Reference: The Times Herald (July 7, 2019) “Federal estate tax and portability considerations”

Sims & Campbell, LLC – Annapolis and Towson Estate Planning Attorneys

Does Your Estate Plan Include Your Pets? – Annapolis and Towson Estate Planning

Estate planning helps to create a strategy for managing assets while we are living and their distribution when we pass away. That includes determining what happens to our tangible property as well as financial investments, retirement accounts, etc. An estate plan can also be used to protect the well-being of our beloved companion animals, says The Balance in the article “Estate Planning for Fido: How to Set Up a Pet Trust.”

Pet trusts were once thought of as something only for extremely wealthy or eccentric individuals, but today many ‘regular’ people use pet trusts to ensure that if they die before their pets, their pets will have a secure future.

Every state and the District of Columbia, except for Washington, now has laws governing the creation and use of pet trusts. Knowing how they work and what they can and cannot do will be helpful if you are considering having a pet trust made as part of your estate plan.

When you set up a trust, you are the “grantor.” You have the authority as creator of the trust to direct how you want the assets in the trust to be managed, for yourself and any beneficiaries of the trust. The same principal holds true for pet trusts. You set up the trust and name a trustee. The trustee oversees the money and any other assets placed in the trust for the pet’s benefit. Those funds are to be used to pay for the pet’s care and related expenses. These expenses can include:

  • Regular care by a veterinarian,
  • Emergency veterinarian care,
  • Grooming, and
  • Feeding and boarding costs.

A pet trust can also be used to provide directions for end of life care and treatment for pets, as well as burial or cremation arrangements you may want for your pet.

In most instances, the pet trust, once established, remains in place for the entire life span of the pet. Some states, however, place a time limit on how long a pet trust can continue. For animals with very long lives, like certain birds or horses, you’ll want to be sure the pet trust will be created to last for the entire life span of your pet. In several states, the limit is 21 years.

An estate planning attorney who has experience with pet trusts will know the laws of your state, so you’ll be able to create a pet trust for your pet.

Creating a pet trust is like creating any other type of trust. An estate planning attorney can help with drafting the documents, helping you select a trustee, and if you’re worried about your pet outliving the first trustee, naming any successor trustees.

Here are some things to consider when setting up your pet’s trust:

  • What’s your pet’s current standard of living and care?
  • What kind of care do you expect the pet’s new caregiver to offer?
  • Who do you want to be the pet’s caregiver, and who should be the successor caregivers?
  • How often should the caregiver report on the pet’s status to the trustee?
  • How long you expect the pet to live?
  • How likely your pet is to develop a serious illness?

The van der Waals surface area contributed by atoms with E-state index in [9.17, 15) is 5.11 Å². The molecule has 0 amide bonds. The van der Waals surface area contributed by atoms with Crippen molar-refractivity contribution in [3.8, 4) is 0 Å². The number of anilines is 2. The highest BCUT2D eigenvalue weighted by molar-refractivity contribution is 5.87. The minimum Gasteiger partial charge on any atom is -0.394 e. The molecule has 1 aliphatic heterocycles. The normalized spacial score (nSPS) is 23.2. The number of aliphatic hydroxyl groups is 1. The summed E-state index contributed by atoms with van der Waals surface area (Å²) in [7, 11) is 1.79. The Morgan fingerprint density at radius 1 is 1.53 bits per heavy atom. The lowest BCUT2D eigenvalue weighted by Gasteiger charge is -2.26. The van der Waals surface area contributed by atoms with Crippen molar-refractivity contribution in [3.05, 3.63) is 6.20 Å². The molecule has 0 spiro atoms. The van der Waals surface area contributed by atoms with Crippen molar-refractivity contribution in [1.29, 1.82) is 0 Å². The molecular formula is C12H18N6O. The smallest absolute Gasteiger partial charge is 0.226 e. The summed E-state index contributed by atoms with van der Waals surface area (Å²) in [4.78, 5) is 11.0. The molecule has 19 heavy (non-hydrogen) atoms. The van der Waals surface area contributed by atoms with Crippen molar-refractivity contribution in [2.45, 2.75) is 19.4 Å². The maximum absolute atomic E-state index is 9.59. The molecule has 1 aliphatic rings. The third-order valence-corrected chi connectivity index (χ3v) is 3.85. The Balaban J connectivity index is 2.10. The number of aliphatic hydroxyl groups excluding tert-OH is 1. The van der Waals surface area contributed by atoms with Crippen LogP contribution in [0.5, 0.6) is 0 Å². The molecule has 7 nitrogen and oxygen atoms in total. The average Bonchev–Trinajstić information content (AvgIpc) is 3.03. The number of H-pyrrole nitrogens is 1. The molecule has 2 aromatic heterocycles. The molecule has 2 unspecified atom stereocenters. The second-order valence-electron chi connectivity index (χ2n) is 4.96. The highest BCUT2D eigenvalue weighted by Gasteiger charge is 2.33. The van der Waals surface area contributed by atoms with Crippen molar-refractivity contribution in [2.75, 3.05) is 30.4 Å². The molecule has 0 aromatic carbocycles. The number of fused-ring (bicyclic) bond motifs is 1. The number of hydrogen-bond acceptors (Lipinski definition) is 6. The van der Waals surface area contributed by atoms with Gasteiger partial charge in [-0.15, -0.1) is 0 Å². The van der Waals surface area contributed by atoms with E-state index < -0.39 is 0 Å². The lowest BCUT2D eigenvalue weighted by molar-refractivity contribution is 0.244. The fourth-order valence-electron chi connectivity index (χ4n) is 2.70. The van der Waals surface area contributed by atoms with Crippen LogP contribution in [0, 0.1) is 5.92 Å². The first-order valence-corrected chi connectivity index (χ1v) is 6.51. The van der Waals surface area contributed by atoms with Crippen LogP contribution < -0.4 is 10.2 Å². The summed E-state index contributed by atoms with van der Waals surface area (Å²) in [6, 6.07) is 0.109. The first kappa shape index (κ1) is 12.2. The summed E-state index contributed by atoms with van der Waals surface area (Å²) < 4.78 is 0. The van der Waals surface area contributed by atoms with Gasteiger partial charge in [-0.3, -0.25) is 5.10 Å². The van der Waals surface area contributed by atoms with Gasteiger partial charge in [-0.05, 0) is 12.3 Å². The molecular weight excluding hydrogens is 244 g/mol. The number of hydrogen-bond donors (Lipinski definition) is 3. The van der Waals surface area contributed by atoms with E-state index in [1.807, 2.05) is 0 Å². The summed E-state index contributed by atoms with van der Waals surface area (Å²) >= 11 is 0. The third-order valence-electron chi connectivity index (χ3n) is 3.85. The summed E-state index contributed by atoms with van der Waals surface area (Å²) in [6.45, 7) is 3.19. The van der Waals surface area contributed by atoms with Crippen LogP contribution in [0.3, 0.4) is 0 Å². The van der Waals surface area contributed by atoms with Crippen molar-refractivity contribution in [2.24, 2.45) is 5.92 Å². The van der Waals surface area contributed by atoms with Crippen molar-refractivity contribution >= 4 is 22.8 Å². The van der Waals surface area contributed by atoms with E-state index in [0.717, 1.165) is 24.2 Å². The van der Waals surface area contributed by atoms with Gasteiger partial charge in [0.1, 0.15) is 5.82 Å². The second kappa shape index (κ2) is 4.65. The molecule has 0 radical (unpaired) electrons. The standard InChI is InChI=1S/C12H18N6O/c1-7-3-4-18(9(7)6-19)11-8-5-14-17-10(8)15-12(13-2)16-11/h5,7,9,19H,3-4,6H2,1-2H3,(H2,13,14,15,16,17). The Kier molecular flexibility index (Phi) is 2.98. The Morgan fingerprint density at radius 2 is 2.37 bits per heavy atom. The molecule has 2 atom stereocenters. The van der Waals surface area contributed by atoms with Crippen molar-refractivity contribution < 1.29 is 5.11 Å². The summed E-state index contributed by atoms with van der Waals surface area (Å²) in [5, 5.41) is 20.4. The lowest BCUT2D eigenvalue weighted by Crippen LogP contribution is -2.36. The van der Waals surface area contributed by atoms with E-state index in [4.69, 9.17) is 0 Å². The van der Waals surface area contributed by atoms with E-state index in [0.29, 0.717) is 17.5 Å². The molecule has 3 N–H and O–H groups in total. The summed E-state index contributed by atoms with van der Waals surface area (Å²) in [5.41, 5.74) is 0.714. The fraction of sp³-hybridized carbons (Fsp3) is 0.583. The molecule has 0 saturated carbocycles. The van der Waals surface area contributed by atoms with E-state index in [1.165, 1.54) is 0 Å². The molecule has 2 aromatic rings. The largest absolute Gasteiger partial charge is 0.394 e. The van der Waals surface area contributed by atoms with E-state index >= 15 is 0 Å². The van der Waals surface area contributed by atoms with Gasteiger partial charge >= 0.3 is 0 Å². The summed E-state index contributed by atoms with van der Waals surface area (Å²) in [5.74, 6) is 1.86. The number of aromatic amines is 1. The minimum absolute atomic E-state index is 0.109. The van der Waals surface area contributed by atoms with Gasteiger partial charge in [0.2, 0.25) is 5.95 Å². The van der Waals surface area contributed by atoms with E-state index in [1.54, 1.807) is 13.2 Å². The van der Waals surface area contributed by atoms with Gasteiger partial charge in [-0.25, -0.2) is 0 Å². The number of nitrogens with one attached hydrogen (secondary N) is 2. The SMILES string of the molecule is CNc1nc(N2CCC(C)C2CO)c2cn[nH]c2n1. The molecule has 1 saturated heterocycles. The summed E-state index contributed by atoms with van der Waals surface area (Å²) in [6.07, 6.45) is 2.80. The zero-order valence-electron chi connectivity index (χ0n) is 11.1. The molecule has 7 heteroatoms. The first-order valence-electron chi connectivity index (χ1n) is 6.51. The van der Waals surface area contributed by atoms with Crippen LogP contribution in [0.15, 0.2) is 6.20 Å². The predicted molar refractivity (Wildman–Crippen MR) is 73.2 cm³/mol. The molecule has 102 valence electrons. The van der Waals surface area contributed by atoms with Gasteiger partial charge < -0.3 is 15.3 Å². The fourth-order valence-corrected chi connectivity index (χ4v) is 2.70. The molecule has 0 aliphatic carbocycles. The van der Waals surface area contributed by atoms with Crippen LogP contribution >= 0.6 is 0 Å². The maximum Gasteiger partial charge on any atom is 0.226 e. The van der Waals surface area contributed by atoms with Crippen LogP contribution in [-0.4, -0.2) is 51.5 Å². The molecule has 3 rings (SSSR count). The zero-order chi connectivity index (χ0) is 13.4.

• How much money do you think your pet’s caregiver will need to cover all pet-related expenses?
  • What should happen to the money, if any remains in the pet trust, after the pet passes away?

The last item is important if you don’t want any funds to disappear. You might want to have the money split up to your beneficiaries to your will, or you may want to have it donated to charity. The pet trust needs to include a contingency plan for these scenarios.

Another point: think about when you want the pet trust to go into effect. You may not expect to become incapacitated, but these things do happen. Your pet trust can be designed to become effective if you become incapacitated.

Make sure the pet trust clearly identifies your pet so no one can abuse its terms and access trust funds fraudulently. One way to do this is to have your pet microchipped and record the chip number in the pet document. Also include photos of your pet and a physical description.

Be as specific as necessary when creating the document. If there are certain types of foods that you use, list them. If there are regular routines that your pet is comfortable with and that you’d like the caregiver to continue, then detail them. The more information you can provide, the more likely it will be that your pet will continue to live as they did when you were taking care of them.

Finally, make sure that your estate planning attorney, the trustee, and the pet’s designated caregiver all have a copy of your pet trust, so they are certain to follow your wishes.

Reference: The Balance (March 27, 2019) “Estate Planning for Fido: How to Set Up a Pet Trust”

Sims & Campbell, LLC – Annapolis and Towson Estate Planning Attorneys

The Secret to Spousal Benefits for Social Security – Annapolis and Towson Estate Planning

Whether you are married now or were married in the past, it’s likely that you are eligible for Social Security spousal benefits, as reported in the article “How to Maximize Social Security With Spousal Benefits” from U.S. News & World Report.

Spouses who devote their lives to raising families and performing other tasks that are of value to society are entitled to a spousal benefit based on their spouse’s primary insurance benefits. If you decide to take spousal benefits, the amount you receive will be determined by a few factors, including your spouse’s full benefit, when you begin payments, and your own work history.